Thursday, December 25, 2008

Food co-op hit by SWAT raid fights back

Food co-op hit by SWAT raid fights back'Government basically engaged in intimidation'
Posted: December 24, 20088:21 pm Eastern
By Bob Unruh© 2008 WorldNetDaily

A LaGrange, Ohio, family whose food co-op connecting local consumers with local farmers was raided by sheriff's deputies is fighting back with the help of two organizations aimed at protecting the basic rights of Americans.
"We hope that the Lorrain County Court of Common Pleas recognizes that government is overreaching in this case and is basically engaged in intimidation tactics to frighten people into believing that they cannot provide food for themselves," said Pete Kennedy, a spokesman for the
Farm-to-Consumer Legal Defense Fund.

Click here for the full story


Blogger Joyful Housewife said...

What in the world was this all about???

6:47 AM  
Blogger RL said...

Here is a more updated article concerning this issue which explains it in a little better detail.
This paragraph from the article pretty much sums up why the authorities stepped in,

"The confrontation began developing several years ago when local health officials demanded the family hold a retail food license in order to run their co-op. Thompson said the family wrote a letter questioning that requirement and asking for evidence that would suggest they were operating a food store and how their private co-op was similar to a WalMart."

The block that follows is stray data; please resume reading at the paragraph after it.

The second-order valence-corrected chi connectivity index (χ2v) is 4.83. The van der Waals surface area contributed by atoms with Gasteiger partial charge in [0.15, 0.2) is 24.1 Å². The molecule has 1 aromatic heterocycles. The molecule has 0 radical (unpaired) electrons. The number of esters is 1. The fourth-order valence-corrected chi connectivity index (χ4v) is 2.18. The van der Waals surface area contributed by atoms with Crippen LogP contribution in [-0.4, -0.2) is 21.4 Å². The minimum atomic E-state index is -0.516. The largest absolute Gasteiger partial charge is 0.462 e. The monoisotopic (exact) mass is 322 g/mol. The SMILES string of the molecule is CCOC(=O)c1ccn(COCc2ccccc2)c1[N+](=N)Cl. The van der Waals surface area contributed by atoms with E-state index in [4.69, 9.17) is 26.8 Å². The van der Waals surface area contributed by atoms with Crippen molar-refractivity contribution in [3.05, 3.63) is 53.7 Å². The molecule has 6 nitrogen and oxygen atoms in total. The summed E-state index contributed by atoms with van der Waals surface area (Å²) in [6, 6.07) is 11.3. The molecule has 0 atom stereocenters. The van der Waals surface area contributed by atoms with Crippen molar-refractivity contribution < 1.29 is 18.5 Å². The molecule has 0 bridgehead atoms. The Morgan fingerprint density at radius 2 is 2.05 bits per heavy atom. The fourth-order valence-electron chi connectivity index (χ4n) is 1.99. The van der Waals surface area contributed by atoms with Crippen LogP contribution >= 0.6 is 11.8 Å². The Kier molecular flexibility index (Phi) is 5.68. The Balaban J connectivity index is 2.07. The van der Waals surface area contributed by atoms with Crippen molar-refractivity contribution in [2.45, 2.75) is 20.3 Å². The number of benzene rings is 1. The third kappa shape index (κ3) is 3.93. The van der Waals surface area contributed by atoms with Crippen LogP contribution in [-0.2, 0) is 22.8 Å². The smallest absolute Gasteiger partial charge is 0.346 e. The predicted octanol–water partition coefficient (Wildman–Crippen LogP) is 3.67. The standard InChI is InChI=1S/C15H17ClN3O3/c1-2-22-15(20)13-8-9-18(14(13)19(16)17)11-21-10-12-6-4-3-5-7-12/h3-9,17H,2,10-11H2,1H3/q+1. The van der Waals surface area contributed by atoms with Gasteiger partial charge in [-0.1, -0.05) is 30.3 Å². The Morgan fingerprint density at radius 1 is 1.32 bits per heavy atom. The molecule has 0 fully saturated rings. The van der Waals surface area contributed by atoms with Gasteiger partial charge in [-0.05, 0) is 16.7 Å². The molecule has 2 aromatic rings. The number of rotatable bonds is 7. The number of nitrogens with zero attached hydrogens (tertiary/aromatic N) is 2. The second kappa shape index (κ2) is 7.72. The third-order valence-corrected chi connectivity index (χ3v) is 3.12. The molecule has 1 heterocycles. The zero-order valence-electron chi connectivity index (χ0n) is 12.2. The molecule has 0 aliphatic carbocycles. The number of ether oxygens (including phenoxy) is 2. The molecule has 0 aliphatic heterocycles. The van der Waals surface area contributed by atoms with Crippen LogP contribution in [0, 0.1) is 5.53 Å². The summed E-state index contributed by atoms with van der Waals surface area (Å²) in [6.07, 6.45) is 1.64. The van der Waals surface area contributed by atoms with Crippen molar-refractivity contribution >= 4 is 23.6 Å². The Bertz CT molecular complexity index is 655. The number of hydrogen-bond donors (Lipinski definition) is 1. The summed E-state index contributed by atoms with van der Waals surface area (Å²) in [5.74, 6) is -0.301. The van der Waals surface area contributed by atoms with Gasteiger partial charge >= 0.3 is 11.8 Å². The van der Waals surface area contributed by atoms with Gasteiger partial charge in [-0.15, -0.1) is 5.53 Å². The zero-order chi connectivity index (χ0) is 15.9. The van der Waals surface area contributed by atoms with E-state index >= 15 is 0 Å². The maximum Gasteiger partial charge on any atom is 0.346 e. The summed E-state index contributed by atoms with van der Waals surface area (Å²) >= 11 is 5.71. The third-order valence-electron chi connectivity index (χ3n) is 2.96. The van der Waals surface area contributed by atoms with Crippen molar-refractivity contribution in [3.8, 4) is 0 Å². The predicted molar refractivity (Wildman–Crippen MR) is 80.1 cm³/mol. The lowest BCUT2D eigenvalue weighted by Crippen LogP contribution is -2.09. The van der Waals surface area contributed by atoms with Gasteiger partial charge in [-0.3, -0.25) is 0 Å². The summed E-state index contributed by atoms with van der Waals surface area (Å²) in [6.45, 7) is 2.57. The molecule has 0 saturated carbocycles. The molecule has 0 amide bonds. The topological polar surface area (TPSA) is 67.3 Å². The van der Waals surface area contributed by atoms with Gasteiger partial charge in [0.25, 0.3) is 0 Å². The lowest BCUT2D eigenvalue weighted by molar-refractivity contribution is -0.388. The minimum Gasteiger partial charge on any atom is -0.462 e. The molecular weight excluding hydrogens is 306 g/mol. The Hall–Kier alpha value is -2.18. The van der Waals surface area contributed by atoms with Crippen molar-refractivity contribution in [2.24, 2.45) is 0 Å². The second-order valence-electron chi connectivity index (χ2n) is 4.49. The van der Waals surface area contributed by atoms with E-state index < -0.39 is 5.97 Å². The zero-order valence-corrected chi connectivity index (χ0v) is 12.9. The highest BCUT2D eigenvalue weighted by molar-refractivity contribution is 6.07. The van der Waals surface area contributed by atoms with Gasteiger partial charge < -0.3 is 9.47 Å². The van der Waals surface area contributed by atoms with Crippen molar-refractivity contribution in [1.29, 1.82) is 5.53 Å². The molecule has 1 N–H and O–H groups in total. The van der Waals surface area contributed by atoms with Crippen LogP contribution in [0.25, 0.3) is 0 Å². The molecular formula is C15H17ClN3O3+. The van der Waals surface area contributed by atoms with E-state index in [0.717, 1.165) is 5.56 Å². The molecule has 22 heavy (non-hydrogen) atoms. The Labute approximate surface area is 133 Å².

It seems ridiculous that something like this could even happen. Someone obviously dropped the ball in regards to settling the matter in a more peaceful fashion. It’s hard to say where to place the fault but, it surely would look as though the authorities over did it just a tad bit. As indicated by these words from the article:

'That case also was highlighted by a SWAT team-like raid on Mark Nolt's farm, when government agents confiscated tens of thousands of dollars worth of his products as well as pieces of machinery he used for his milk handling and sales.
Online bloggers raged over the situation involving the Stowers.
"Agents began rifling through all of the family's possessions, a task that lasted hours and resulted in a complete upheaval of every private area in the home. Many items were taken that were not listed on the search warrant. The family was not permitted a phone call, and they were not told what crime they were being charged with. They were not read their rights. Over ten thousand dollars worth of food was taken, including the family's personal stock of food for the coming year," said one.'


8:10 PM  

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